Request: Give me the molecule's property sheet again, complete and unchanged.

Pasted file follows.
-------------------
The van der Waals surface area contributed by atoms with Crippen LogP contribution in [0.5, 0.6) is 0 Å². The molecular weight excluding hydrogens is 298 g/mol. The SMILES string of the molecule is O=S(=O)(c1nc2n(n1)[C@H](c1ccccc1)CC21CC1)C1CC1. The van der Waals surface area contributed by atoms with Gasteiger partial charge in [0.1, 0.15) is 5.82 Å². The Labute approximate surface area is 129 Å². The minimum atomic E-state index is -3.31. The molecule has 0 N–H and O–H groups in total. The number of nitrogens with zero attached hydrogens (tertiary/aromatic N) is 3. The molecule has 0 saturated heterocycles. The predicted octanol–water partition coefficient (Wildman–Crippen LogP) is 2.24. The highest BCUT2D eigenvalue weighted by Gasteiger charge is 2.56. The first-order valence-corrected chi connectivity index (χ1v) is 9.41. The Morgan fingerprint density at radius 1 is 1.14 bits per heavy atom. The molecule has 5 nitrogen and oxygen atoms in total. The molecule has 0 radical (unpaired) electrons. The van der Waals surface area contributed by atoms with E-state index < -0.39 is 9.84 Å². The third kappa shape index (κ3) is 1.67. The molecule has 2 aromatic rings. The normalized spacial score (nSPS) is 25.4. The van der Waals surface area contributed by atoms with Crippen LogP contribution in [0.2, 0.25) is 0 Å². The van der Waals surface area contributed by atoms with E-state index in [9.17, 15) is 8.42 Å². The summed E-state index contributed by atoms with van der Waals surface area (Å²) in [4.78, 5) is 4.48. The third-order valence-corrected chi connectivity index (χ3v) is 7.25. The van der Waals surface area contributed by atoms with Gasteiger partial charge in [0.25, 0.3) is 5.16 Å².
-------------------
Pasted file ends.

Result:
The van der Waals surface area contributed by atoms with Crippen LogP contribution in [0.5, 0.6) is 0 Å². The molecular weight excluding hydrogens is 298 g/mol. The SMILES string of the molecule is O=S(=O)(c1nc2n(n1)[C@H](c1ccccc1)CC21CC1)C1CC1. The van der Waals surface area contributed by atoms with Gasteiger partial charge in [0.1, 0.15) is 5.82 Å². The Labute approximate surface area is 129 Å². The minimum atomic E-state index is -3.31. The molecule has 0 N–H and O–H groups in total. The number of nitrogens with zero attached hydrogens (tertiary/aromatic N) is 3. The molecule has 0 saturated heterocycles. The predicted octanol–water partition coefficient (Wildman–Crippen LogP) is 2.24. The highest BCUT2D eigenvalue weighted by Gasteiger charge is 2.56. The first-order valence-corrected chi connectivity index (χ1v) is 9.41. The Morgan fingerprint density at radius 1 is 1.14 bits per heavy atom. The molecule has 5 nitrogen and oxygen atoms in total. The molecule has 0 radical (unpaired) electrons. The van der Waals surface area contributed by atoms with E-state index < -0.39 is 9.84 Å². The third kappa shape index (κ3) is 1.67. The molecule has 2 aromatic rings. The normalized spacial score (nSPS) is 25.4. The van der Waals surface area contributed by atoms with Crippen LogP contribution in [0.2, 0.25) is 0 Å². The van der Waals surface area contributed by atoms with E-state index in [9.17, 15) is 8.42 Å². The summed E-state index contributed by atoms with van der Waals surface area (Å²) in [4.78, 5) is 4.48. The third-order valence-corrected chi connectivity index (χ3v) is 7.25. The van der Waals surface area contributed by atoms with Gasteiger partial charge in [0.25, 0.3) is 5.16 Å².